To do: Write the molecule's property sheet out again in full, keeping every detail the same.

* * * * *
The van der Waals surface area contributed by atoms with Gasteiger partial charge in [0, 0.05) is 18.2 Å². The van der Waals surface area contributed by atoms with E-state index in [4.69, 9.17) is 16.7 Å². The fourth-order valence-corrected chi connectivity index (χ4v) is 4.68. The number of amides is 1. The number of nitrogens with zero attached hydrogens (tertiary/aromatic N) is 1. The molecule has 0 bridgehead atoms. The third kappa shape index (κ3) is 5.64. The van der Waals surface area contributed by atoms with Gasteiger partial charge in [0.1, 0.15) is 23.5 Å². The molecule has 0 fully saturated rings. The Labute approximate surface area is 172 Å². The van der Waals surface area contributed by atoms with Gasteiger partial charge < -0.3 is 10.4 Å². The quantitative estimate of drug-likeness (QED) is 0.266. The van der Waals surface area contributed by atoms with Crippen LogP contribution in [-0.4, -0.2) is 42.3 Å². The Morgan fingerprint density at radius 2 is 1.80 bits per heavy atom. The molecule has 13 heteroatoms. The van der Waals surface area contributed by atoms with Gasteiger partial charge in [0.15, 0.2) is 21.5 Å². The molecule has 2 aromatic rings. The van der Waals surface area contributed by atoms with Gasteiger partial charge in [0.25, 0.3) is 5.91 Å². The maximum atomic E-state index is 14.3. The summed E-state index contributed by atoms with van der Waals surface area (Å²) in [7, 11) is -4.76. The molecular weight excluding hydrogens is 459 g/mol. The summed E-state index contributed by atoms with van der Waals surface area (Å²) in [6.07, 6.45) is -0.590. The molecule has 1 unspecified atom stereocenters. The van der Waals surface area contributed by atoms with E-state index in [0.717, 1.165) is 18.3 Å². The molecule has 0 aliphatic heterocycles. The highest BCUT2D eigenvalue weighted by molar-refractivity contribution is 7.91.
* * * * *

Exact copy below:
The van der Waals surface area contributed by atoms with Gasteiger partial charge in [0, 0.05) is 18.2 Å². The van der Waals surface area contributed by atoms with E-state index in [4.69, 9.17) is 16.7 Å². The fourth-order valence-corrected chi connectivity index (χ4v) is 4.68. The number of amides is 1. The number of nitrogens with zero attached hydrogens (tertiary/aromatic N) is 1. The molecule has 0 bridgehead atoms. The third kappa shape index (κ3) is 5.64. The van der Waals surface area contributed by atoms with Gasteiger partial charge in [0.1, 0.15) is 23.5 Å². The molecule has 0 fully saturated rings. The Labute approximate surface area is 172 Å². The van der Waals surface area contributed by atoms with Gasteiger partial charge < -0.3 is 10.4 Å². The quantitative estimate of drug-likeness (QED) is 0.266. The van der Waals surface area contributed by atoms with Crippen LogP contribution in [-0.4, -0.2) is 42.3 Å². The Morgan fingerprint density at radius 2 is 1.80 bits per heavy atom. The molecule has 13 heteroatoms. The van der Waals surface area contributed by atoms with Gasteiger partial charge in [0.15, 0.2) is 21.5 Å². The molecule has 2 aromatic rings. The van der Waals surface area contributed by atoms with Gasteiger partial charge in [0.25, 0.3) is 5.91 Å². The maximum atomic E-state index is 14.3. The summed E-state index contributed by atoms with van der Waals surface area (Å²) in [7, 11) is -4.76. The molecular weight excluding hydrogens is 459 g/mol. The summed E-state index contributed by atoms with van der Waals surface area (Å²) in [6.07, 6.45) is -0.590. The molecule has 1 unspecified atom stereocenters. The van der Waals surface area contributed by atoms with E-state index in [0.717, 1.165) is 18.3 Å². The molecule has 0 aliphatic heterocycles. The highest BCUT2D eigenvalue weighted by molar-refractivity contribution is 7.91.